Frequently Asked Questions

Do you need a degree to teach English in Argentina?

Unless you work in an international school or university, you will likely not need to have a Bachelor’s degree to work there. Although TEFL certification gives you more skills and knowledge to bring to your classroom, it is also not necessary to obtain one to teach English in Argentina.

What are some of the biggest advantages of living and teaching in Argentina?

Foreign teachers enjoy things like Argentine beef, Fernet, and wine. The nightlife, the arts, history, culture, and tango are certainly great, especially in Buenos Aires.

Is it safe to live in Argentina?

Crime is still a big issue in Argentina. Be cautious of petty crimes like pickpocketing with occasional protests.

What are people like and are Argentinians easy to teach?

Portenos or Portena (people from Buenos Aires) are generally lovely, funny, dramatic, cultured, and love to chat. This makes planning and teaching them exceptionally easy as students will often talk on a single subject.

Do you have to know Spanish to teach English in Argentina?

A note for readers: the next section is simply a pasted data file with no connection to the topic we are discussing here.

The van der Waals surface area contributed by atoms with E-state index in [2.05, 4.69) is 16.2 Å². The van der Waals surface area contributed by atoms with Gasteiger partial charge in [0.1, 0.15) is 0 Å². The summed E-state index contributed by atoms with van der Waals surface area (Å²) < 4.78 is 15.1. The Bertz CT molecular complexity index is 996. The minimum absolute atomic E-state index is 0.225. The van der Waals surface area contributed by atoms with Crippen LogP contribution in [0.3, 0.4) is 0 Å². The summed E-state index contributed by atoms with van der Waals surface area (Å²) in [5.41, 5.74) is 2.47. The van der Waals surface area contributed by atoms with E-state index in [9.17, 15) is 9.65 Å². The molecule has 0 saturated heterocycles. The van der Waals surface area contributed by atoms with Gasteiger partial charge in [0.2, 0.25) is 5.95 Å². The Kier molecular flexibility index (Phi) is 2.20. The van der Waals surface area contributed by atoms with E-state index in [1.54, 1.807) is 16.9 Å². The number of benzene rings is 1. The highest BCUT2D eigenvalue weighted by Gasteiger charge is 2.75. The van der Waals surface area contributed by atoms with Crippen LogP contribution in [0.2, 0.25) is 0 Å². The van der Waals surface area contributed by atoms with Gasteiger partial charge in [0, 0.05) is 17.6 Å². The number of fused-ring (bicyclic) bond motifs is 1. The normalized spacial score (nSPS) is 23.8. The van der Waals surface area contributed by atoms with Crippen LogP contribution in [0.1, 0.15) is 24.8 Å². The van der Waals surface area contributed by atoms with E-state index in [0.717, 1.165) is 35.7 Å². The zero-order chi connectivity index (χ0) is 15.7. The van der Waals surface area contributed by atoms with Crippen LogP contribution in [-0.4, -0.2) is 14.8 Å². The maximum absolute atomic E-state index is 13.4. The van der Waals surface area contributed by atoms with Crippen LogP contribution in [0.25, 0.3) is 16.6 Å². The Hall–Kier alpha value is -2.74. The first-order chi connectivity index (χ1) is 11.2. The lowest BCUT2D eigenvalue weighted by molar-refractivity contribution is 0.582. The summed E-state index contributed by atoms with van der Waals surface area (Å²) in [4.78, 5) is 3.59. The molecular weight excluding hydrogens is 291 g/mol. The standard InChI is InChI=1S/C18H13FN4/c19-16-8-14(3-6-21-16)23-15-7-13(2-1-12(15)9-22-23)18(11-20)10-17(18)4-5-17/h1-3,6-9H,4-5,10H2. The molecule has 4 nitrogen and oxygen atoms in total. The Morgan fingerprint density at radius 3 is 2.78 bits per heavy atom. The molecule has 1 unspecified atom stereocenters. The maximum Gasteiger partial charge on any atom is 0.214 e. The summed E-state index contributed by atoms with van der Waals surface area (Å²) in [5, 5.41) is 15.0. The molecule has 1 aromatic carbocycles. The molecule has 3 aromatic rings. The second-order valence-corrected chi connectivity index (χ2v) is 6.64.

If you’re going to work for an agency or do private lessons, a decent Spanish ability is necessary for arranging classes with these clients. In general, the agencies and clients don’t care about teachers’ qualifications or experience. They are just looking for long-term commitment as there seems to be a huge turnover.

What is Buenos Aires like?

Buenos Aires is gigantic with millions of people living there. The transportation system is cheap but chaotic. It’s usually packed at peak hours so expect a lot of commuting.


  • Radio broadcasting was invented in Argentina.
  • Argentina’s official currency is the Peso.
  • Perito Moreno Glacier is the third-largest freshwater source.
  • The most visited city in South America is Buenos Aires.
  • Argentina has the largest consumption of red meat in the world.
  • Famous soccer player, Lionel Messi, is from Argentina.
  • Argentines watch the most movies in the world.
  • The Tango originated in Argentina.
  • In 2001, Argentina had 5 presidents in 10 days.
  • Argentina has the second-highest rate of anorexia after Japan.